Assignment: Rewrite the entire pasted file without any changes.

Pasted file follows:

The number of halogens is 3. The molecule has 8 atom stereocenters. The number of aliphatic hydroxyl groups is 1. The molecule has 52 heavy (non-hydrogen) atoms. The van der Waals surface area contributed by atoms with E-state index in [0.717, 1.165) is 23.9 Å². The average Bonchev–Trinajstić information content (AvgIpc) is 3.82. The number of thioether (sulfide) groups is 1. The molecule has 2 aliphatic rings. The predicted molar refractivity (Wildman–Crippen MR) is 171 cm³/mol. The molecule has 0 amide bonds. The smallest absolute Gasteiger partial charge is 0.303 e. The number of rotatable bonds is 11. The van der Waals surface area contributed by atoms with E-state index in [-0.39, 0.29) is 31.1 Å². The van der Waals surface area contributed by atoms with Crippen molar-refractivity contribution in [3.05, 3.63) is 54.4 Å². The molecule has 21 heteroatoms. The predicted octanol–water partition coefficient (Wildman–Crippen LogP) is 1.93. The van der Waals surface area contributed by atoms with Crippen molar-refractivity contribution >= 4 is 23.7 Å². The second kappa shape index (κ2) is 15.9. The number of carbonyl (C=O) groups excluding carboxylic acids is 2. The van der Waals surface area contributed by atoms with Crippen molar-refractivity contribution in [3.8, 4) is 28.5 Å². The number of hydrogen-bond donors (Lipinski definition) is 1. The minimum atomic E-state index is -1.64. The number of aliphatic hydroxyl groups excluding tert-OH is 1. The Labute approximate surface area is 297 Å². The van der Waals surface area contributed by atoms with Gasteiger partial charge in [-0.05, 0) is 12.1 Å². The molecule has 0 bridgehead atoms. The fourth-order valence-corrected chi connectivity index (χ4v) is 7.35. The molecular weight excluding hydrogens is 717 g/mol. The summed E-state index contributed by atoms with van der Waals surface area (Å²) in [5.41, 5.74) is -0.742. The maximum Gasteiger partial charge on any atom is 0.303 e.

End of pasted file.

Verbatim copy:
The number of halogens is 3. The molecule has 8 atom stereocenters. The number of aliphatic hydroxyl groups is 1. The molecule has 52 heavy (non-hydrogen) atoms. The van der Waals surface area contributed by atoms with E-state index in [0.717, 1.165) is 23.9 Å². The average Bonchev–Trinajstić information content (AvgIpc) is 3.82. The number of thioether (sulfide) groups is 1. The molecule has 2 aliphatic rings. The predicted molar refractivity (Wildman–Crippen MR) is 171 cm³/mol. The molecule has 0 amide bonds. The smallest absolute Gasteiger partial charge is 0.303 e. The number of rotatable bonds is 11. The van der Waals surface area contributed by atoms with E-state index in [-0.39, 0.29) is 31.1 Å². The van der Waals surface area contributed by atoms with Crippen molar-refractivity contribution in [3.05, 3.63) is 54.4 Å². The molecule has 21 heteroatoms. The predicted octanol–water partition coefficient (Wildman–Crippen LogP) is 1.93. The van der Waals surface area contributed by atoms with Crippen molar-refractivity contribution >= 4 is 23.7 Å². The second kappa shape index (κ2) is 15.9. The number of carbonyl (C=O) groups excluding carboxylic acids is 2. The van der Waals surface area contributed by atoms with Crippen molar-refractivity contribution in [3.8, 4) is 28.5 Å². The number of hydrogen-bond donors (Lipinski definition) is 1. The minimum atomic E-state index is -1.64. The number of aliphatic hydroxyl groups excluding tert-OH is 1. The Labute approximate surface area is 297 Å². The van der Waals surface area contributed by atoms with Gasteiger partial charge in [-0.05, 0) is 12.1 Å². The molecule has 0 bridgehead atoms. The fourth-order valence-corrected chi connectivity index (χ4v) is 7.35. The molecular weight excluding hydrogens is 717 g/mol. The summed E-state index contributed by atoms with van der Waals surface area (Å²) in [5.41, 5.74) is -0.742. The maximum Gasteiger partial charge on any atom is 0.303 e.